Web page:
Research Chefs Association is the leading professional community for food research and development. Its members are the pioneers of the discipline of Culinology – the blending of culinary arts and the science of food. I recently attended their conference on the Future of Food, where I held a speech about Generation Z and their attitudes toward food.
There’s a special place in my heart reserved for the food industry. Not because I believe there is anything saintly with this industry, nor because I’m particularly interested in cooking or eating, but because I believe food is at the center of almost everything that is interesting about the future.
Everybody eats. Food entangles every aspect of what we in foresight call STEEP categories. Food is emotions. The early memories of a mother’s love. Or punishment when you’re forced to eat something you don’t like. Food is the glue of celebrations, social gatherings, traditions and holidays. Food represents cultural pride and cross-cultural diplomacy. Food evokes our passion for animal welfare, for health and for the environment. It’s the consternation of imperfect body images. Food is how we display our social tastes and our biological resolve. Or alternatively, our poverty and nutritional misfortune. Food is the manifestation of both gluttony and starvation, and reminds us how unfairly the world’s bounty is distributed. Food is the cause of love and food is the cause of war.
So how will Generation Z shape the food industry? And how is food shaping generation Z?
According to Jennifer Zegler, a consumer trends analyst with Mintel, 62% of adults who have eaten ethnic food say they are confident in their ability to prepare ethnic and international food and some 66% of ethnic food eaters who are parents say their children enjoy eating ethnic or international food. Not only is the U.S. population becoming more multiethnic. Eating “outside” of ones ethnic tradition has almost become a norm. We have come a long way since Italian pizzas or Chinese take-out were exotic peculiarities. Children who grow up in families where ethnic variety as a part of the nutritional landscape will not balk at sushi dinners or hummus snacks. It’s just the new “meat-and-potatoes”.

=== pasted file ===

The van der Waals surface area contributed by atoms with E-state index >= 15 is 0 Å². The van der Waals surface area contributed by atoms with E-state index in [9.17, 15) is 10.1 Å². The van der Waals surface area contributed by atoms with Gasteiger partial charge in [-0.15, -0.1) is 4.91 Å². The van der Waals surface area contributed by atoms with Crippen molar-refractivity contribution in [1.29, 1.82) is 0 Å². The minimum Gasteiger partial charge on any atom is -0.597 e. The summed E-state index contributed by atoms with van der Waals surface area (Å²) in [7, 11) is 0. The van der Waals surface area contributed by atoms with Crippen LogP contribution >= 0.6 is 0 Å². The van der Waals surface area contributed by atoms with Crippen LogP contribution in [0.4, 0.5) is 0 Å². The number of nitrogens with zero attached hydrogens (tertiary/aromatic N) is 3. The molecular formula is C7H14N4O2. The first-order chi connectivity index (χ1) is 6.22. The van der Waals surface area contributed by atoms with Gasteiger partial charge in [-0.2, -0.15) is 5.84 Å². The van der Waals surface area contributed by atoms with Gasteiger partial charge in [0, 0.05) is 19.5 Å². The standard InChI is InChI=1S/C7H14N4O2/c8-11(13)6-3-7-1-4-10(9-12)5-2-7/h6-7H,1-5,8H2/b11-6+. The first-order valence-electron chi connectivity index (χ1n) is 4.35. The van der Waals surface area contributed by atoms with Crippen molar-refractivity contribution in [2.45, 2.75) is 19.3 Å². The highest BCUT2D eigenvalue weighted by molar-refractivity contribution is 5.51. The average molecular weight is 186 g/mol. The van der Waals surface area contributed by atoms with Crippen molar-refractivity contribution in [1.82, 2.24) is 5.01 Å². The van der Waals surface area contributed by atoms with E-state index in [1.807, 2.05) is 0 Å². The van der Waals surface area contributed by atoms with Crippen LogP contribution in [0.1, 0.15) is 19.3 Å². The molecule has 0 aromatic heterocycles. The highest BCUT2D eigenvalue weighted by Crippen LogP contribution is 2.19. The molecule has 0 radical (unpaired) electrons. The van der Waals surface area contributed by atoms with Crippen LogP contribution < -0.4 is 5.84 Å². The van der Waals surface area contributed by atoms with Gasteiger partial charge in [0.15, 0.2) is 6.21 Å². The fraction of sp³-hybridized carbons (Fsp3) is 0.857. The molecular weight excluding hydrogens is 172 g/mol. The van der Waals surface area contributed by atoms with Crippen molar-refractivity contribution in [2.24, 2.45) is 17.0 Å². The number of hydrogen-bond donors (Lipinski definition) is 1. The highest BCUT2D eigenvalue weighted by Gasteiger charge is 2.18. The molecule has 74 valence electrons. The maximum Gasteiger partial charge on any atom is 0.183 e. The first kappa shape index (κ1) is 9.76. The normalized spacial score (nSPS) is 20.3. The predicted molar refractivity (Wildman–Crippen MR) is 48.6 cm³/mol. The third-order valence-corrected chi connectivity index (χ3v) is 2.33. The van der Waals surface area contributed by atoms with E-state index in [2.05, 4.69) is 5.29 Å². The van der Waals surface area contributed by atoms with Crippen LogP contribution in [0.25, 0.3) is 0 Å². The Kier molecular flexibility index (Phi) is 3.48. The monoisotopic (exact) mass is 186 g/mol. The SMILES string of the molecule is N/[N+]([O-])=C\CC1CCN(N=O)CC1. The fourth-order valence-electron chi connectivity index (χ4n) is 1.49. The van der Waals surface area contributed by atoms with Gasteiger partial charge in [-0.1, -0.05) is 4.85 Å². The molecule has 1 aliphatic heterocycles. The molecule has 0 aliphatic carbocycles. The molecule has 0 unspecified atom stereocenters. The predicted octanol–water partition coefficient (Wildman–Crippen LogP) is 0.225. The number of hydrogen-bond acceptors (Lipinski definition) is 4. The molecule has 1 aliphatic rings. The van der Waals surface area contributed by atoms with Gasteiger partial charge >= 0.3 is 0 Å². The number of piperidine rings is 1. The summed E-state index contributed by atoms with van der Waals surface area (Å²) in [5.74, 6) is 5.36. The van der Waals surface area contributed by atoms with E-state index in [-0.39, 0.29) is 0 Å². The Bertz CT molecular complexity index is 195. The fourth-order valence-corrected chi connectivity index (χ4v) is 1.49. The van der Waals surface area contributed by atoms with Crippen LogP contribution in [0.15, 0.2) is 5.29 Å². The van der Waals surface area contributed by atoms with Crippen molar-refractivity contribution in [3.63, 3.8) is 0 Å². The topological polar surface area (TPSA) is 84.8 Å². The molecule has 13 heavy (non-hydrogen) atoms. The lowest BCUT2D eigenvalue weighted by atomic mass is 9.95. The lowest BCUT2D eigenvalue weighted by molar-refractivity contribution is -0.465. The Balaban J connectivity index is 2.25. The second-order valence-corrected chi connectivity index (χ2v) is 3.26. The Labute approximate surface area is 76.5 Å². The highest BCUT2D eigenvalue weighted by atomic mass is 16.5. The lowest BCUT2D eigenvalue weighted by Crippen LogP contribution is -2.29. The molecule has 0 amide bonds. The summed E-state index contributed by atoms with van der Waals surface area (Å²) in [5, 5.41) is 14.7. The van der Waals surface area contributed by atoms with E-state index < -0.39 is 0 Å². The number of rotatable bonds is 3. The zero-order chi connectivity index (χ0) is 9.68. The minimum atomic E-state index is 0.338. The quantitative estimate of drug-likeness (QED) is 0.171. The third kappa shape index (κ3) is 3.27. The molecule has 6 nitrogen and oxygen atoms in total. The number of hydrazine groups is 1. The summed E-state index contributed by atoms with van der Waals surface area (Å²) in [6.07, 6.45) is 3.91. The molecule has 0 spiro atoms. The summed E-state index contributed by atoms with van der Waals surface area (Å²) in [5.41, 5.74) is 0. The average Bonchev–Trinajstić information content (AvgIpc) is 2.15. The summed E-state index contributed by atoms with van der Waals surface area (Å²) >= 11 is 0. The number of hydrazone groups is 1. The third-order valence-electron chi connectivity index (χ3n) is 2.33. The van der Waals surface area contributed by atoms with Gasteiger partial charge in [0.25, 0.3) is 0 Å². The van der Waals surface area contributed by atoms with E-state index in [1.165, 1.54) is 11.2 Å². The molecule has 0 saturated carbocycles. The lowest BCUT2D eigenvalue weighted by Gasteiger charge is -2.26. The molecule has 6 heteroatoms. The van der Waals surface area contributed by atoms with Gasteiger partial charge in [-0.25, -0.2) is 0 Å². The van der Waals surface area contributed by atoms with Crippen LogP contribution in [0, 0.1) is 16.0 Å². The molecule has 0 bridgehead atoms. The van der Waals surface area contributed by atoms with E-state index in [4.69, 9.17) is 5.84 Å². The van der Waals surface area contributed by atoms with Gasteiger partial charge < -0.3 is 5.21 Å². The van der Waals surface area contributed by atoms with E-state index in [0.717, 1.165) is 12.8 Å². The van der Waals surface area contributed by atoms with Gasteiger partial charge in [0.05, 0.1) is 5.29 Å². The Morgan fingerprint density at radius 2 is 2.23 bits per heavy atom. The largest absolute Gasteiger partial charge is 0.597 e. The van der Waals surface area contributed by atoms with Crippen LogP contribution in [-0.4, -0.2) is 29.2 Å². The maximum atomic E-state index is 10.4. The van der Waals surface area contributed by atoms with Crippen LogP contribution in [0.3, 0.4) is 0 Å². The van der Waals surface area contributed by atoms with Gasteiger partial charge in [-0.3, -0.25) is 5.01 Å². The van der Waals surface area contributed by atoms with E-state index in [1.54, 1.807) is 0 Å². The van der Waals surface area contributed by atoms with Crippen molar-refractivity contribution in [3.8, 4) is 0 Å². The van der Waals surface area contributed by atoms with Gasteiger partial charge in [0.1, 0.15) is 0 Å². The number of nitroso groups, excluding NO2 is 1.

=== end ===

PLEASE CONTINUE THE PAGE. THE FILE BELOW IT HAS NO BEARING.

A white paper from 2012 from flavor researchers at FONA International lists natural foods as the most important trend when it comes to children and food. Natural foods are different from foods that have been “enriched” with nutrients or which have certain properties due to genetic modification. What is natural to food scientists and what consumers perceive as natural can differ significantly. FONA claims that natural foods are understood by consumers to have intrinsic healthful qualities like fruits, vegetables and nuts don’t need health claims because consumers already view them as nutritious. This means no high-fructose corn syrup and no or only natural food dyes. And no GMO.
Obesity Declining – at Least in the West
Globally the number of obese people has doubled since 1980, and there are signs that the very obese (and poor) are getting fatter. But there is good news as well. For the past 10 years several countries in the West have seen a leveling off, and even decline in the number of overweight people. The decline is most pronounced in the youngest cohort, a fact which is particularly encouraging since nutritional habits are formed in the early years.
During my time as a “food futurist” I made the forecast that junk foods would become the ‘new tobacco’. Today, younger generations in developed countries are far less interested in tobacco products than generations past were. Likewise, with stronger focus on health, Mc Donald’s is quickly taking over the villain throne that used to belong to the Marlboro Man. When more people kick the junk food habits were are destined to see positive results in people’s health. Except for one serious side effect…
Eating Disorders Increasing